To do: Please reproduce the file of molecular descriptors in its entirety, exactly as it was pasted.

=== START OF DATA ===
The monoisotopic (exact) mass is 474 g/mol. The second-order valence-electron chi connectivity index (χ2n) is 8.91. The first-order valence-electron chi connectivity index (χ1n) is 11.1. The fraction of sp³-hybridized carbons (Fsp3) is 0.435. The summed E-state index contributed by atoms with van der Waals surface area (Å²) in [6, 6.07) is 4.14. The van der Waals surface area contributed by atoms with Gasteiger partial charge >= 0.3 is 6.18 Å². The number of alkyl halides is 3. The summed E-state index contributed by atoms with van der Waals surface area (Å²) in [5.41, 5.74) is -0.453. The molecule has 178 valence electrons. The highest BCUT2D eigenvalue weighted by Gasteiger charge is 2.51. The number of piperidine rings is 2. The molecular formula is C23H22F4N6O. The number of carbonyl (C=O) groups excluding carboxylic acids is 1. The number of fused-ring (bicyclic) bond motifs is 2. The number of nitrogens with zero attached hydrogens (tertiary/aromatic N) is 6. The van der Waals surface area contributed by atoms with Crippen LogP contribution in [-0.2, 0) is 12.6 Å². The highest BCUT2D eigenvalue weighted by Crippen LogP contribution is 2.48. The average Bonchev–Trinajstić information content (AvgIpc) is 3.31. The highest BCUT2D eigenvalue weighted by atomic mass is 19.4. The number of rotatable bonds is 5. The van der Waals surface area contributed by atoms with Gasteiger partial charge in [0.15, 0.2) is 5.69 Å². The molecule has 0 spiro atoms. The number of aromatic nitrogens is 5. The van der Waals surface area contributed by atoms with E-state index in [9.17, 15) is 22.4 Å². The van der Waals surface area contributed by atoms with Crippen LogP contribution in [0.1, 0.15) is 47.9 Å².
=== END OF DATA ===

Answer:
The monoisotopic (exact) mass is 474 g/mol. The second-order valence-electron chi connectivity index (χ2n) is 8.91. The first-order valence-electron chi connectivity index (χ1n) is 11.1. The fraction of sp³-hybridized carbons (Fsp3) is 0.435. The summed E-state index contributed by atoms with van der Waals surface area (Å²) in [6, 6.07) is 4.14. The van der Waals surface area contributed by atoms with Gasteiger partial charge >= 0.3 is 6.18 Å². The number of alkyl halides is 3. The summed E-state index contributed by atoms with van der Waals surface area (Å²) in [5.41, 5.74) is -0.453. The molecule has 178 valence electrons. The highest BCUT2D eigenvalue weighted by Gasteiger charge is 2.51. The number of piperidine rings is 2. The molecular formula is C23H22F4N6O. The number of carbonyl (C=O) groups excluding carboxylic acids is 1. The number of fused-ring (bicyclic) bond motifs is 2. The number of nitrogens with zero attached hydrogens (tertiary/aromatic N) is 6. The van der Waals surface area contributed by atoms with Crippen LogP contribution in [-0.2, 0) is 12.6 Å². The highest BCUT2D eigenvalue weighted by Crippen LogP contribution is 2.48. The average Bonchev–Trinajstić information content (AvgIpc) is 3.31. The highest BCUT2D eigenvalue weighted by atomic mass is 19.4. The number of rotatable bonds is 5. The van der Waals surface area contributed by atoms with Gasteiger partial charge in [0.15, 0.2) is 5.69 Å². The molecule has 0 spiro atoms. The number of aromatic nitrogens is 5. The van der Waals surface area contributed by atoms with E-state index in [9.17, 15) is 22.4 Å². The van der Waals surface area contributed by atoms with Crippen LogP contribution in [0.1, 0.15) is 47.9 Å².